International weeks are a torture for elite clubs. In come sundry national managers to take their pick of your best players for free and destroy the rhythm of the working week for those left behind.
Sir Alex Ferguson has cleared off for a few days to New York to visit his son, Mark. Why not? All is not particularly well in Fergie’s garden, but he has a £24 million striker banging them in while he works out the problems behind.
There is no Robin Van Persie to soothe the febrile brow of Brendan Rodgers, for whom the intrusion of the World Cup qualifiers could not have come soon enough. What a mess he finds himself in at Anfield. That old bastion of tradition and calm, where titles flowed from evolving teams quietly nurtured in the sanctuary of the Boot Room, was beautifully summarised by the minimalist tunnel inscription greeting visiting teams: This is Anfield.
Have three words ever struck greater fear into the opposition? That is history.
The old certainties have gone. The club is owned by American venture capitalists with no background in the beautiful game, who understand little about the nuances of running a football club or picking a team. The Fenway Sports Group know all about the American sporting franchise and saw in Liverpool primarily a brand, which they snapped up in accordance with investment principles.
That works fine in America, where professional sport has developed along commercial lines in city franchises and fans are seen as customers to serve and ultimately to plunder. In Britain, football clubs developed organically and very quickly came to represent communities. The globalisation of the game has eroded that to a degree but not the essential relationship between fan and club, which remains a love affair and not a transaction.
The infamous John Henry missive was more a mail shot to clients than a letter to fans. It recognised the need to do something but did not strike the right tone. It was a clumsy attempt to fill the leadership void, which is the real issue that has dogged the club since it first fell into the ownership of American speculators, Messrs Tom Hicks and George Gillett.
The lack of expertise at the top of the food chain has exposed the lack of experience in the manager’s office. At Swansea, Rodgers had absolute power. The club was run according to his wishes. Players came and went because he said so. And more importantly he was judged only by the citizens of Swansea.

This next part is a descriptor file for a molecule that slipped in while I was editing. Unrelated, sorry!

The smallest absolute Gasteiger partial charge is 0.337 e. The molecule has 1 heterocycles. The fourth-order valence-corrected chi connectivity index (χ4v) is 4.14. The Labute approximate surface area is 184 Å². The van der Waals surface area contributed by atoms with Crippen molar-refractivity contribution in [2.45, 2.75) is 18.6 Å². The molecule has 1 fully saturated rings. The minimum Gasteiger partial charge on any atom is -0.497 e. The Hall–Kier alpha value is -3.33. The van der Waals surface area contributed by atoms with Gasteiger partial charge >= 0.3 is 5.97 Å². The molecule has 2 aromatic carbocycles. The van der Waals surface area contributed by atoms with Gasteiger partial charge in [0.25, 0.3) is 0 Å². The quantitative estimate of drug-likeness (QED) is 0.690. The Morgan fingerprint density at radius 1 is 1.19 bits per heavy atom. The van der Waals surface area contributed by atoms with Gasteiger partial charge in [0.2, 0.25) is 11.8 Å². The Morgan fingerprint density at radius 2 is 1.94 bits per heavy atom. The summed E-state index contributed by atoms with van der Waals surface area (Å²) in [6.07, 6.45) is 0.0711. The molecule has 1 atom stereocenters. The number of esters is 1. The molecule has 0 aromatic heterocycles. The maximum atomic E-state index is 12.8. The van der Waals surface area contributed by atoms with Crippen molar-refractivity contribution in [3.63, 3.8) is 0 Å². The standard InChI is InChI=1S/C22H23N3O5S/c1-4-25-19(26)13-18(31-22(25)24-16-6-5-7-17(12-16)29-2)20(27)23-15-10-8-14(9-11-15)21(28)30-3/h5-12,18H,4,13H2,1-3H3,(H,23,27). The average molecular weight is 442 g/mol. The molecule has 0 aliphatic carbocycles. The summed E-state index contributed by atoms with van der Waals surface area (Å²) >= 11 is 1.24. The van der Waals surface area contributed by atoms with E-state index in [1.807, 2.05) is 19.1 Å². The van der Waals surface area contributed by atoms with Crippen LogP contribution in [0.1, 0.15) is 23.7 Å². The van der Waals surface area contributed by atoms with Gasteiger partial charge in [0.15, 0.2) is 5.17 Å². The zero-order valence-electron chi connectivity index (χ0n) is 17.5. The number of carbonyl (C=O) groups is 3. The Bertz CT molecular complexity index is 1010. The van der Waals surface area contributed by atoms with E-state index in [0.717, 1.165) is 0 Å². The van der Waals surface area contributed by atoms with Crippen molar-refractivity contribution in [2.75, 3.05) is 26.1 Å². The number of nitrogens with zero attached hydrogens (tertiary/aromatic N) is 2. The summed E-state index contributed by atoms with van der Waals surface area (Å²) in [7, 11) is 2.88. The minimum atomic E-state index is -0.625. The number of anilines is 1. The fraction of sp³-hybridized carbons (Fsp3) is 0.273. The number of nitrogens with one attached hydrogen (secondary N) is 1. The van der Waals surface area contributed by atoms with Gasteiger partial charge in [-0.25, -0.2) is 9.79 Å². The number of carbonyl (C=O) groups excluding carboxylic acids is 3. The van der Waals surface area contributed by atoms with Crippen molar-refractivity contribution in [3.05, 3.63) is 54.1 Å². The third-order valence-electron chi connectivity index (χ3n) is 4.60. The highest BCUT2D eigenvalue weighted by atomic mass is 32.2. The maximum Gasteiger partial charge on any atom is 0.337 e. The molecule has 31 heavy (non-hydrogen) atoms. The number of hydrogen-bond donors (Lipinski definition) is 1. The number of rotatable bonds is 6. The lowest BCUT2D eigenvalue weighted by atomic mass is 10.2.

At Anfield, the whole world is watching and executive power lies elsewhere. The Andy Carroll fiasco and the failure to secure Clint Dempsey laid bare the crippling weakness of the management structure at the club.
Henry says there will be no knee-jerk reactions, yet the brief tenure of FSG has been characterised by short-term thinking, from the sacking of Roy Hodgson to the emotional appointment of Kenny Dalglish, to the panic purchase of Carroll and the rushed signings of Stewart Downing, a modest trouper at Middlesbrough and Aston Villa, Charlie Adam, the shining star of the Blackpool promenade, and the over-rated, over-priced Jordan Henderson.
Dalglish is out of the door. Carroll and Adam have followed him, Henderson has been offered to Fulham and Downing languishes unloved. How’s that for long-term thinking.
The fans remain, however. They were there long before Henry discovered ‘soccer’ and will be there long after he has gone, whether that be at Anfield or a new Jerusalem in Stanley Park.
As well as embarrassment, Rodgers is dealing with a weakened squad without a recognised goal scorer. For now discontent is directed at the ownership and chief executive Ian Ayre, but patience will not endure. The next engagement is at Sunderland, far from easy, followed by a trip to Young Boys in the Europa League.
It must be remembered Liverpool were a miss-placed back pass from beating the champions Manchester City ten days ago. More than anything, Rodgers could do with a change of luck.
Manchester United are next up at Anfield on the 23rd of the month. A fixture that needs no hyping is already looking like one Rodgers cannot afford to lose. If he does it will take more than a letter to placate the Kop.